- Introducing the Hormonal Intrauterine Device in Madagascar, Nigeria, and Zambia: Results from a Pilot Study https://reproductive-health-journal.biomedcentral.com/articles/10.1186/s12978-021-01300-x
Expanding Effective Contraceptive Options: Introducing the Caya® Diaphragm in Niger (English, June 2020). EECO-Caya-Intro-in-Niger_June-2020
Expanding Effective Contraceptive Options: Introducing the Caya® Diaphragm in Niger (French, June 2020). EECO-Caya-Intro-in-Niger_June-2020_French-1
Will diaphragms make a comeback? (July 2019). https://www.psi.org/2019/07/will-diaphragms-make-a-comeback/
How a new self-care product in Niger is meeting women’s unique needs during COVID-19 (August 2020). https://www.psi.org/2020/08/how-a-new-self-care-product-in-niger-is-meeting-womens-unique-needs-during-covid-19/
The Appeal and Potential of On-Demand Contraceptive Options (December 2021) https://www.psi.org/2021/12/the-appeal-and-potential-of-on-demand-contraceptive-options/
Making diaphragms cool again: Bringing an old method to a new audience (Jul 2022). https://www.psi.org/project/self-care/making-diaphragms-cool-again-bringing-an-old-method-to-a-new-audience/
- A New Contraceptive Diaphragm in Niamey, Niger: A Mixed Methods Study on Acceptability, Use, and Programmatic Considerations. https://www.ghspjournal.org/content/early/2022/02/17/GHSP-D-21-00532
EECO Regulatory Work
- Introducing New Contraceptive Options: Product Registration Basics for Global Health Program Managers (English, Mar 2019)
Product Registration: Pro Tips for Program Managers (May 2019). https://www.psi.org/2019/05/product-registration-pro-tips-for-program-managers/
Overwhelmed with health product registration? We’re here to help! (Jul 2022). https://catalystglobal.org/2022/07/25/overwhelmed-with-health-product-registration-were-here-to-help/
African Medicines Regulatory Harmonization in Regulatory Rapporteur (Nov 2017). https://pdf.usaid.gov/pdf_docs/PA00TPBN.pdf
‘Donation of Contraceptive Products through Special Import Permits: A Case Study in Zambia and Nigeria’ in International Journal of Drug Regulatory Affairs (Dec 2020). http://www.ijdra.com/index.php/journal/article/view/437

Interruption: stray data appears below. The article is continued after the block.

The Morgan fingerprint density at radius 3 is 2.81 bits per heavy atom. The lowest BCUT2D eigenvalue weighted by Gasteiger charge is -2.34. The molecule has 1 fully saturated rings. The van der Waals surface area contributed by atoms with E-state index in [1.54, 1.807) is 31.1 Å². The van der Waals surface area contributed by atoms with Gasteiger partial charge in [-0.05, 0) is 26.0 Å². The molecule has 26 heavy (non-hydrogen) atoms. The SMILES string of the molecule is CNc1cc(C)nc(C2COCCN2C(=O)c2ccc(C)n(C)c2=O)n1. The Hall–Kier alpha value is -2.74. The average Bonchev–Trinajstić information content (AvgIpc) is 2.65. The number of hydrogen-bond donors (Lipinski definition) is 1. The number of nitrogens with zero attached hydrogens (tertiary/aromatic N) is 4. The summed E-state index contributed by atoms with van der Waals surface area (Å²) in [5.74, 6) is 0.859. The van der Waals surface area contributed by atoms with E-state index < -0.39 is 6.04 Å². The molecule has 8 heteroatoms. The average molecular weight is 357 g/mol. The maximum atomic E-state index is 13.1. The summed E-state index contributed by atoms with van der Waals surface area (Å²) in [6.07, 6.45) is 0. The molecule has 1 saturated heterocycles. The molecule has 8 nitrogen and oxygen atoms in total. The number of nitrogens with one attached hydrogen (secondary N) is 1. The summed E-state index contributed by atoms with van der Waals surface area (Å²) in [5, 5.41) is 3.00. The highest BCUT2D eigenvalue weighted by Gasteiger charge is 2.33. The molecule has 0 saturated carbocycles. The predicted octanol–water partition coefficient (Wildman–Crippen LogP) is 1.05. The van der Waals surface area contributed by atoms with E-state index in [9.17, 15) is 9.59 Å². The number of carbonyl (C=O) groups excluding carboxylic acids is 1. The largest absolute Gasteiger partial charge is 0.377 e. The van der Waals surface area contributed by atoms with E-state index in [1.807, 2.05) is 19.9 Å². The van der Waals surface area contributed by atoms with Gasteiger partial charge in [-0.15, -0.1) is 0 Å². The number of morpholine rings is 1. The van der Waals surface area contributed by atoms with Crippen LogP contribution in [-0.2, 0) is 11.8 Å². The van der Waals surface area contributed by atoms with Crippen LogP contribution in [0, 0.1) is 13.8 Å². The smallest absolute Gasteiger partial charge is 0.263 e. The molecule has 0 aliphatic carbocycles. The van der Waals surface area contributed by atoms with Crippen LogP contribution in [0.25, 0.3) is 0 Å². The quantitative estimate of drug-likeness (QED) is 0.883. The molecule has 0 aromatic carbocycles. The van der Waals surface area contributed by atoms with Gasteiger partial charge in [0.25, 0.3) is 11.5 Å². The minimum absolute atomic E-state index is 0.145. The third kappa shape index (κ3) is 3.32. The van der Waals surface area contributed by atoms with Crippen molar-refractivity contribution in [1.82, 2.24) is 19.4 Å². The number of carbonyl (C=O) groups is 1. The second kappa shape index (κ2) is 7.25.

‘Contraceptive product registration: regional harmonisation through the East African Community mechanism’ in Regulatory Rapporteur (Jun 2023). https://www.regulatoryrapporteur.org/contraceptive-product-registration-regional-harmonisation-through-the-east-african-community-mechanism/246.article?adredir=1
Contraceptive Fertility Tracking Apps
- EECO Brown Bag: Results from mFAM Research in the Philippines (May 2023)
Dual Prevention Pill
Equipping Providers to Offer Novel MPTs: Developing Counseling Messages for the Dual Prevention Pill in Clinical Studies and Beyond (May 2023). https://doi.org/10.3389/frph.2023.1155948
Other (non product-specific)
- Contraceptive Innovation Index (Oct 2022)
- Revamped and Revitalized: New Twists on Existing Contraceptives (Apr 2021). https://www.psi.org/2021/04/revamped-and-revitalized-new-twists-on-existing-contraceptives/
- Introducing 20 Essential Resources: Contraceptive Product Introduction (Sept 2021). https://knowledgesuccess.org/2021/09/23/introducing-20-essential-resources-contraceptive-product-introduction/
- 20 Essential Resources: Contraceptive Product Introduction (Sept 2021). https://view.ceros.com/johns-hopkins-ccp/20-essential-resources-contraceptive-product-introduction/p/1
- Barriers and Enablers Influencing Women’s Adoption and Continuation of Vaginally Inserted Contraceptive Methods: A Literature Review (Aug 2022). https://doi.org/10.1111/sifp.12209
- Demand Forecasting Approaches for New Contraceptive Technologies: A Landscape Review and Recommendations for Alignment (Feb 2023). https://doi.org/10.9745/GHSP-D-22-00334
- EECO Brown Bag: Demand Forecasting Approaches for New Contraceptive Technologies (Sept 2022)
- EECO Brown Bag: Learnings from a Literature Review on Vaginally Inserted Contraceptive Methods (Oct 2022)
- EECO Brown Bag: Contraceptive Innovation Index (Jan 2023) | See Slides
EECO Brown Bag: Prévision de la Demande (April 2023)
Regulatory requirements for product registration can be overwhelming. They’re complex, vary by country, and frequently change. We know they’re important (safe medicines, yes!), but what does it actually take to get a product from the manufacturing plant onto the shelves in your local pharmacy? Let’s take a look together.
The Product Registration Toolkit is a digital collection of adaptable resources to guide the process of registering health products, like contraceptives, in low- and middle-income countries.